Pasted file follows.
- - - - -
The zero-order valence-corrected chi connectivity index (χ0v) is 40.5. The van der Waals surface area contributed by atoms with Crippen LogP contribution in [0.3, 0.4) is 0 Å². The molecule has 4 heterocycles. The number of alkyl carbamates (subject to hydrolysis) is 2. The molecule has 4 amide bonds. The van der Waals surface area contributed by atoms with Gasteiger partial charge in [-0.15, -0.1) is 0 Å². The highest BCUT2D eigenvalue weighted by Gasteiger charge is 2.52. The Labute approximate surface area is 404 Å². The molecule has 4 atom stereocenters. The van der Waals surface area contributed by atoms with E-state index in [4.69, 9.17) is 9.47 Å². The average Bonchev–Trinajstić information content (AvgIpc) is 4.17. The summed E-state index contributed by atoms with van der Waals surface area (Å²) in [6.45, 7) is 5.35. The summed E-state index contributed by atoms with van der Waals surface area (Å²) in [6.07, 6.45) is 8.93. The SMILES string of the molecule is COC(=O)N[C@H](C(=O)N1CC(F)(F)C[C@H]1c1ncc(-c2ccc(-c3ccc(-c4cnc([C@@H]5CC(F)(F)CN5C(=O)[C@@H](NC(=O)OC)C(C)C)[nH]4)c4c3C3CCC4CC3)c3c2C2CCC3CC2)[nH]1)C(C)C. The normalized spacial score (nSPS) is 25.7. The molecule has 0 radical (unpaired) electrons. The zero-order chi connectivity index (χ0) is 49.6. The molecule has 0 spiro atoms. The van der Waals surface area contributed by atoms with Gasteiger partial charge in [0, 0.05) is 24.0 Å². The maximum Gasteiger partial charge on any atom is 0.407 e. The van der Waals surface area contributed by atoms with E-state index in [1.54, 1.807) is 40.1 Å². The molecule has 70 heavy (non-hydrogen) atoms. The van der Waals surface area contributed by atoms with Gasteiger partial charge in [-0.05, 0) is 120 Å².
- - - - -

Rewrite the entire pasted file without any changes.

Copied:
The zero-order valence-corrected chi connectivity index (χ0v) is 40.5. The van der Waals surface area contributed by atoms with Crippen LogP contribution in [0.3, 0.4) is 0 Å². The molecule has 4 heterocycles. The number of alkyl carbamates (subject to hydrolysis) is 2. The molecule has 4 amide bonds. The van der Waals surface area contributed by atoms with Gasteiger partial charge in [-0.15, -0.1) is 0 Å². The highest BCUT2D eigenvalue weighted by Gasteiger charge is 2.52. The Labute approximate surface area is 404 Å². The molecule has 4 atom stereocenters. The van der Waals surface area contributed by atoms with E-state index in [4.69, 9.17) is 9.47 Å². The average Bonchev–Trinajstić information content (AvgIpc) is 4.17. The summed E-state index contributed by atoms with van der Waals surface area (Å²) in [6.45, 7) is 5.35. The summed E-state index contributed by atoms with van der Waals surface area (Å²) in [6.07, 6.45) is 8.93. The SMILES string of the molecule is COC(=O)N[C@H](C(=O)N1CC(F)(F)C[C@H]1c1ncc(-c2ccc(-c3ccc(-c4cnc([C@@H]5CC(F)(F)CN5C(=O)[C@@H](NC(=O)OC)C(C)C)[nH]4)c4c3C3CCC4CC3)c3c2C2CCC3CC2)[nH]1)C(C)C. The normalized spacial score (nSPS) is 25.7. The molecule has 0 radical (unpaired) electrons. The zero-order chi connectivity index (χ0) is 49.6. The molecule has 0 spiro atoms. The van der Waals surface area contributed by atoms with Gasteiger partial charge in [0, 0.05) is 24.0 Å². The maximum Gasteiger partial charge on any atom is 0.407 e. The van der Waals surface area contributed by atoms with E-state index in [1.54, 1.807) is 40.1 Å². The molecule has 70 heavy (non-hydrogen) atoms. The van der Waals surface area contributed by atoms with Gasteiger partial charge in [-0.05, 0) is 120 Å².